On “Fauxtography” And PoliticsMay 31, 2007
Disclaimer: I just want to make a preemptive statement because I know that some visitors will probably bring it up… I understand the power and influence a photograph can have. There’s a good reason why the saying “a picture is worth 1000 words” exists. In the past, I know that statement could be made without much chance of an asterisk being attached to it. In our modern world, however, it can become a tad more complicated. Given the fact that the majority of today’s images are shot digitally, and can be easily enhanced or altered by relatively simple software in a home computer, the concept that what you see in any particular image is representative of the reality that existed when the shutter originally opened can be brought into question. In fact, we’re probably only six months away from the existence of technology that would make any live image indistinguishable from something whipped up on some kid’s home computer (if we aren’t there already). So, I’m fully aware of the increasingly understandable skepticism that accompanies any picture that is deemed important enough to change the way people think about the world. In other words, the age when a photograph could be used as reasonable proof that any event actually occurred is probably coming to a close.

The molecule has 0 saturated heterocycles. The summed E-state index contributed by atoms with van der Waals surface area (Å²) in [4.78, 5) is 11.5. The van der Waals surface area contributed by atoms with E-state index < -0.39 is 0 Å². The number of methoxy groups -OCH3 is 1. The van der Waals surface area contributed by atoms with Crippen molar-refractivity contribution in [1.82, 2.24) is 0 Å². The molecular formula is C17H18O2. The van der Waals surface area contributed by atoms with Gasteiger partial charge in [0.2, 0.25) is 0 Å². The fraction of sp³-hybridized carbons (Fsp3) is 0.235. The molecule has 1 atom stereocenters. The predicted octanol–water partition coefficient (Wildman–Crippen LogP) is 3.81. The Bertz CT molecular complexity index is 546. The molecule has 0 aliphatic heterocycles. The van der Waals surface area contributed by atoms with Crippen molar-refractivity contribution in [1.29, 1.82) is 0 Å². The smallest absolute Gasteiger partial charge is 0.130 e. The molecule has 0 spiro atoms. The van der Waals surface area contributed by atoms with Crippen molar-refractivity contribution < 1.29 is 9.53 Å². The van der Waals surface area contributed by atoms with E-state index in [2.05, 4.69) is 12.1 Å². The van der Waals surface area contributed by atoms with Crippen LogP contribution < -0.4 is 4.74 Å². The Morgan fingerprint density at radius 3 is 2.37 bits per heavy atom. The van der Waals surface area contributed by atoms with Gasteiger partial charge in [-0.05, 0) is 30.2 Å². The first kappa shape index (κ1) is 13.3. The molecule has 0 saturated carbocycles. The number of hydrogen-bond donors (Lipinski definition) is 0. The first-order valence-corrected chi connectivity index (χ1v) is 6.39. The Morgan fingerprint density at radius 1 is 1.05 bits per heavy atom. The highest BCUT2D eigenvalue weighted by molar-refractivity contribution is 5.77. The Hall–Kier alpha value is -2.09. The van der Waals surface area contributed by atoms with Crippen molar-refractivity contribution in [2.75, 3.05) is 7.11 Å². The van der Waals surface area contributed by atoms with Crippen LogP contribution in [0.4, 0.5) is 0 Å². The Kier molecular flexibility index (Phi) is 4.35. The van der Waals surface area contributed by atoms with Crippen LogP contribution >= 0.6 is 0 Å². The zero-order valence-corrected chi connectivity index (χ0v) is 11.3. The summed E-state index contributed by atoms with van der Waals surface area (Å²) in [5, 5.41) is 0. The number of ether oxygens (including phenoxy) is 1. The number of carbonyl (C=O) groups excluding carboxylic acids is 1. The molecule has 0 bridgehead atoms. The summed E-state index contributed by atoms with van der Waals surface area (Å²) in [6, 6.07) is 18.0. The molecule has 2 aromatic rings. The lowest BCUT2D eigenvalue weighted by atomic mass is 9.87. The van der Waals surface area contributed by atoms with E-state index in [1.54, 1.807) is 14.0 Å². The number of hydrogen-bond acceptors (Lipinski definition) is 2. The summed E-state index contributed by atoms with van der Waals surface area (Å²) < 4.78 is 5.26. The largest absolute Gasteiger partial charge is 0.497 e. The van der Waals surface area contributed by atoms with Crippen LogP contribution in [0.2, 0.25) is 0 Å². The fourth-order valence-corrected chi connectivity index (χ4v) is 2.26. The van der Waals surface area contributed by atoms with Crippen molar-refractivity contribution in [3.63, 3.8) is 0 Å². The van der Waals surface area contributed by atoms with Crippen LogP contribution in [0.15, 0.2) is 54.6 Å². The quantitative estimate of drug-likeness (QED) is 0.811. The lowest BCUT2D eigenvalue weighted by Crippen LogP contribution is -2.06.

On the other hand I’d like to think that, in the case of major news and media organizations (what most bloggers refer to as the MSM), we should apply some trust that the images being presented to us are genuine in their content. Why? Because the risk and consequences of being caught presenting fraudulent images outweighs whatever benefit the hypothetical agenda-driven manipulator might have in mind (on the whole).
Take a look at this image (click image for source and caption):
(Hat Tip: LGF)
Look fake to you? Or, is this just what happens when a photographer points his or her camera in the direction of a bomb dropping and shoots a “burst“? A lucky (if that’s the appropriate adjective) shot?
At least one blog (Jawa Report) thought something was fishy. They seem to have spent all day analyzing whether or not this image was genuine. In fact, I haven’t seen this kind of critical assessment of images since the Music City Miracle. If you ask me, there is a little more behind the skepticism than the first impressions of the visual. Are there some underlying political angles factoring into the painstaking deconstructing that was applied to this image? In other words, did they want this image to be a fake? You decide…
For more on this and other images related to this event, visit Snapped Shot.
For some more of my take that I posted on LGF, start here.